Don't miss these terrific Russian destinations:
- Moscow, a vibrant 24-hour metropolis with much to see and do - no other city in Russia offers such a rich variety of cultural delights. From medieval cathedrals to Stalin's neo-Gothic skyscrapers and the commanding presence of the Kremlin, you'll find plenty of sites to visit
- Uglich, the historic city destroyed during conflicts following the death of Ivan the Terrible. The city was gloriously rebuilt in the 17th and 18th centuries and now boasts some of Russia's most beautiful religious architecture
- Yaroslavl, a city rich in monuments. The city square's finest feature, the Church of Elijah the Prophet, is a must-see, with its ancient pews, icons and unique frescoes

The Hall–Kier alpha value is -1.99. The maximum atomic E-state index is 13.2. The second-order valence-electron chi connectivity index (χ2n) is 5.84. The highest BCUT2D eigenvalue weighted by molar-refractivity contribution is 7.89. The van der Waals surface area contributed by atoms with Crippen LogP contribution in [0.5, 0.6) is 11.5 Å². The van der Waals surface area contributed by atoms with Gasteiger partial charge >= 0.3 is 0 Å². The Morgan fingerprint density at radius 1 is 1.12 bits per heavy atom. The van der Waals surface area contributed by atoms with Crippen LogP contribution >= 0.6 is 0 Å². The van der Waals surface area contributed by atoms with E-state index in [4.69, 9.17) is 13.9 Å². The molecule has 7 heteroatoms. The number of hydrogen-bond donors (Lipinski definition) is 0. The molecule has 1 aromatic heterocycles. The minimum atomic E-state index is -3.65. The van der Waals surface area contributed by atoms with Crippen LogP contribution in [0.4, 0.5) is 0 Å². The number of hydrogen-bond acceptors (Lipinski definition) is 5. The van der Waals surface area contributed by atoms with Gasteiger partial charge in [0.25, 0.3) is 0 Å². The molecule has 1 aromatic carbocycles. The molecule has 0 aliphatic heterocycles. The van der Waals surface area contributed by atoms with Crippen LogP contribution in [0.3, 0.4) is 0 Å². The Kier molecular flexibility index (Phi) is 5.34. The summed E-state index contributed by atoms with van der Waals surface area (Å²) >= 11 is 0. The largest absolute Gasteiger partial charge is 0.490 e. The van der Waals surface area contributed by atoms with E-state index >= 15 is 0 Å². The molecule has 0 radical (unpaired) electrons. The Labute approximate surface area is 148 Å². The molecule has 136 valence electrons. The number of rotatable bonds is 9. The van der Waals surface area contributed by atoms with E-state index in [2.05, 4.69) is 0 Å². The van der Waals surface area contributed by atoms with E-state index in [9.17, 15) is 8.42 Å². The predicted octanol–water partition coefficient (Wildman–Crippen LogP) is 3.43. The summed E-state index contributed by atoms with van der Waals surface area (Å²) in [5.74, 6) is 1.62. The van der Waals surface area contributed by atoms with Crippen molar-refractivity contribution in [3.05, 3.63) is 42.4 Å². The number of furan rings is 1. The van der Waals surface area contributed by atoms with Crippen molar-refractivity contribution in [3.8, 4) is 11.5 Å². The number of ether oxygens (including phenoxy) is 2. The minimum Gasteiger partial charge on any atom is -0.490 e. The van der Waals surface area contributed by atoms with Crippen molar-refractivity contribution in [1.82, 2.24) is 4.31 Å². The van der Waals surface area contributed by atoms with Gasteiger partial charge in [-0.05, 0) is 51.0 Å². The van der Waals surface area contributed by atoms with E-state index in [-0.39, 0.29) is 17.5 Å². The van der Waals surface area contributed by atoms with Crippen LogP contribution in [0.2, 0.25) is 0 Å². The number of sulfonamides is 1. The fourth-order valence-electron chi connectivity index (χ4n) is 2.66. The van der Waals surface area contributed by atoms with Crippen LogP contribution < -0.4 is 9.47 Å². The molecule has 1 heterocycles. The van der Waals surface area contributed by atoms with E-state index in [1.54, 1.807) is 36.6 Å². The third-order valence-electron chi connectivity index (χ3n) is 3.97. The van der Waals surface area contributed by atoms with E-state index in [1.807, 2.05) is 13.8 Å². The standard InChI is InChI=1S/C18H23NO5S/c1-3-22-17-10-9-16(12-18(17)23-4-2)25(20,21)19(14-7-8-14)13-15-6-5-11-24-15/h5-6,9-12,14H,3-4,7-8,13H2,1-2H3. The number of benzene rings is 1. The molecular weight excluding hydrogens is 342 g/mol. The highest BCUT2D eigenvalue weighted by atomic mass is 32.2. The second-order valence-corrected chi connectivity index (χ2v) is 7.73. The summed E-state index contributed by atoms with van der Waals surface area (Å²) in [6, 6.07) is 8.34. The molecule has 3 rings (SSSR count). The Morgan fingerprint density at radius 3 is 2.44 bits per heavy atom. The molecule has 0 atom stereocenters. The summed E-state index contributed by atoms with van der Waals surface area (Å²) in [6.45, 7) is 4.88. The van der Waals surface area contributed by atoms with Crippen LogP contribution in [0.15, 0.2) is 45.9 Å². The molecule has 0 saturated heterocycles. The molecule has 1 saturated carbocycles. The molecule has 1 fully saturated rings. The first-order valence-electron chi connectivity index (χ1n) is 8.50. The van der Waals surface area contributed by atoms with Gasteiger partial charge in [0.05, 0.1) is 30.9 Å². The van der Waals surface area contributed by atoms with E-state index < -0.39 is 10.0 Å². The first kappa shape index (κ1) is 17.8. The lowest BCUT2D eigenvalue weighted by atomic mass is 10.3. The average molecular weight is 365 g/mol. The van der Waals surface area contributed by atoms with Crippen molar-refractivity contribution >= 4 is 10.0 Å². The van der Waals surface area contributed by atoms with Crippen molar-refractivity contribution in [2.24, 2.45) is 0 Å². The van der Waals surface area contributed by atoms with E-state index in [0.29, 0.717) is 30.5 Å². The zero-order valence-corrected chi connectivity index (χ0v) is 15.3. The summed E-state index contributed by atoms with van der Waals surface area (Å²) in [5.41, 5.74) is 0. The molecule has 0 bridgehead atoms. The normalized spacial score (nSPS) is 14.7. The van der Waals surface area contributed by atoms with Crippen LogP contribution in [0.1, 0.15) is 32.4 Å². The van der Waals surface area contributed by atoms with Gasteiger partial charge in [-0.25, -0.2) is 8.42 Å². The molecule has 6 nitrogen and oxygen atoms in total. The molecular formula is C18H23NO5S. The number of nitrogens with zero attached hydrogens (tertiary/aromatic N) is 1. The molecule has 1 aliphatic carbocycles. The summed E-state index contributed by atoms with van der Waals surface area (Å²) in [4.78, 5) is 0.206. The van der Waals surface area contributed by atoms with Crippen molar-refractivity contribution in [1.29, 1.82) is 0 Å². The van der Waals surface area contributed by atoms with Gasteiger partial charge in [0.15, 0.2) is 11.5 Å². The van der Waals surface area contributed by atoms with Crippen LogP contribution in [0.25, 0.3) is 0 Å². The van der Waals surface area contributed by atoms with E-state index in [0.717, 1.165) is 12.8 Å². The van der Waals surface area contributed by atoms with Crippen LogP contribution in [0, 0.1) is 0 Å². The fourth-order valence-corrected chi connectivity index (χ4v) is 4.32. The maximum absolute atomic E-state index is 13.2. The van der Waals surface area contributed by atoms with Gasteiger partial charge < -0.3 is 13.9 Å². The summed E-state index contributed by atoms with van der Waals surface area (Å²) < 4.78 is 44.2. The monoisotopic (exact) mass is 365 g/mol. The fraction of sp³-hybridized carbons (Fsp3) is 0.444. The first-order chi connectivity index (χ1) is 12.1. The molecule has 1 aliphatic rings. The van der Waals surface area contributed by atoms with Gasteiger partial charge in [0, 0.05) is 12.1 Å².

- Lake Onega, the second largest lake in Europe. In the middle of the lake is the island of Kizhi, one of the most ancient inhabited sites in Russia. Kizhi was an early pagan centre and is now an open-air architectural museum and reserve, protected by UNESCO as a World Heritage Site
- Svirstroy, an unspoilt Russian village full of little shops selling handmade trinkets and artwork
- St Petersburg, the former capital of Russia that was called Leningrad during most of the 20th century. Sightseeing in St Petersburg includes Nevsky Prospekt, the city's main street, St Isaac's Cathedral, the battle-cruiser Aurora, the oldest commissioned ship of the Russian Navy, and Palace Square which features the Alexander Column. The Hermitage, once the Winter Palace home of the Tsars is one of the most splendid and opulent museums in the world